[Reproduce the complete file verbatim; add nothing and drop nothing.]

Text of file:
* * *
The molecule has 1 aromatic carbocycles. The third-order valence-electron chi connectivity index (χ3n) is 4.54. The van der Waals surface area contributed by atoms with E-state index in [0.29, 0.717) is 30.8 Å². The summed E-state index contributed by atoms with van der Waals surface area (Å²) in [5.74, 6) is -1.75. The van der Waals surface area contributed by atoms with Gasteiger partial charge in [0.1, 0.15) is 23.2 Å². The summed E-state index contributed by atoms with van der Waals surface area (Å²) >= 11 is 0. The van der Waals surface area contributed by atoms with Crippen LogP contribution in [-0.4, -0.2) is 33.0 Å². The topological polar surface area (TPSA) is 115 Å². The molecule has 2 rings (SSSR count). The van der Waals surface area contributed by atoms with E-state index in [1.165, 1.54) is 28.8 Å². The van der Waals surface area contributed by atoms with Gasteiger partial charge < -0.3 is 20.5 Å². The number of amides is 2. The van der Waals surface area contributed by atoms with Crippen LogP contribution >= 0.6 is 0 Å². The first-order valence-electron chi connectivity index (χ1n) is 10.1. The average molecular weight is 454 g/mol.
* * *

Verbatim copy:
The molecule has 1 aromatic carbocycles. The third-order valence-electron chi connectivity index (χ3n) is 4.54. The van der Waals surface area contributed by atoms with E-state index in [0.29, 0.717) is 30.8 Å². The summed E-state index contributed by atoms with van der Waals surface area (Å²) in [5.74, 6) is -1.75. The van der Waals surface area contributed by atoms with Gasteiger partial charge in [0.1, 0.15) is 23.2 Å². The summed E-state index contributed by atoms with van der Waals surface area (Å²) >= 11 is 0. The van der Waals surface area contributed by atoms with Crippen LogP contribution in [-0.4, -0.2) is 33.0 Å². The topological polar surface area (TPSA) is 115 Å². The molecule has 2 rings (SSSR count). The van der Waals surface area contributed by atoms with E-state index in [1.165, 1.54) is 28.8 Å². The van der Waals surface area contributed by atoms with Gasteiger partial charge < -0.3 is 20.5 Å². The number of amides is 2. The van der Waals surface area contributed by atoms with Crippen LogP contribution >= 0.6 is 0 Å². The first-order valence-electron chi connectivity index (χ1n) is 10.1. The average molecular weight is 454 g/mol.